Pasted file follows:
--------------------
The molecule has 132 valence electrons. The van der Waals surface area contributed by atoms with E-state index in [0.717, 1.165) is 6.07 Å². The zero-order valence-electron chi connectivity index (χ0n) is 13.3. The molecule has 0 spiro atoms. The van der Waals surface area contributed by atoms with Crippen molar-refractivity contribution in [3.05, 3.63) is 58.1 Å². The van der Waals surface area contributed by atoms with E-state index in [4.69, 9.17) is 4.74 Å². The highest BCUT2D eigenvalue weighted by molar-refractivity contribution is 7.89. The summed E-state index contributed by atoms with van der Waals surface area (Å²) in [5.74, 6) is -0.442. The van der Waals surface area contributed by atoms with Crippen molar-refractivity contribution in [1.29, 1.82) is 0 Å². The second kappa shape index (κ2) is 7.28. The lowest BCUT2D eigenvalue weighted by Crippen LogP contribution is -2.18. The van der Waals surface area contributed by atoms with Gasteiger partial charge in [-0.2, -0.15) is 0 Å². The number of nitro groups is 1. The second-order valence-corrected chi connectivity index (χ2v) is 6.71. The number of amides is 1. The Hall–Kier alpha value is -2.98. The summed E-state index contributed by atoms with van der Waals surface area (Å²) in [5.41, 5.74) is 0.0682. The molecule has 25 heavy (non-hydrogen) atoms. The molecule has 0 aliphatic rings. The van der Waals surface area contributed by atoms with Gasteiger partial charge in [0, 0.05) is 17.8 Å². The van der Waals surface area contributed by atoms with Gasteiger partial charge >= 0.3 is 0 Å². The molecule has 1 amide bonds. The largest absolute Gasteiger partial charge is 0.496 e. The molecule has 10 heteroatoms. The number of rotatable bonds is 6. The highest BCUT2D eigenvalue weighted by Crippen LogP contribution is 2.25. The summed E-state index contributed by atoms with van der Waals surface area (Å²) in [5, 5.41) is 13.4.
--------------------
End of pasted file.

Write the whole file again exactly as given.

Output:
The molecule has 132 valence electrons. The van der Waals surface area contributed by atoms with E-state index in [0.717, 1.165) is 6.07 Å². The zero-order valence-electron chi connectivity index (χ0n) is 13.3. The molecule has 0 spiro atoms. The van der Waals surface area contributed by atoms with Crippen molar-refractivity contribution in [3.05, 3.63) is 58.1 Å². The van der Waals surface area contributed by atoms with E-state index in [4.69, 9.17) is 4.74 Å². The highest BCUT2D eigenvalue weighted by molar-refractivity contribution is 7.89. The summed E-state index contributed by atoms with van der Waals surface area (Å²) in [5.74, 6) is -0.442. The van der Waals surface area contributed by atoms with Crippen molar-refractivity contribution in [1.29, 1.82) is 0 Å². The second kappa shape index (κ2) is 7.28. The lowest BCUT2D eigenvalue weighted by Crippen LogP contribution is -2.18. The van der Waals surface area contributed by atoms with Gasteiger partial charge in [-0.2, -0.15) is 0 Å². The number of nitro groups is 1. The second-order valence-corrected chi connectivity index (χ2v) is 6.71. The number of amides is 1. The Hall–Kier alpha value is -2.98. The summed E-state index contributed by atoms with van der Waals surface area (Å²) in [5.41, 5.74) is 0.0682. The molecule has 25 heavy (non-hydrogen) atoms. The molecule has 0 aliphatic rings. The van der Waals surface area contributed by atoms with Gasteiger partial charge in [0, 0.05) is 17.8 Å². The van der Waals surface area contributed by atoms with Gasteiger partial charge >= 0.3 is 0 Å². The molecule has 1 amide bonds. The largest absolute Gasteiger partial charge is 0.496 e. The molecule has 10 heteroatoms. The number of rotatable bonds is 6. The highest BCUT2D eigenvalue weighted by Crippen LogP contribution is 2.25. The summed E-state index contributed by atoms with van der Waals surface area (Å²) in [5, 5.41) is 13.4.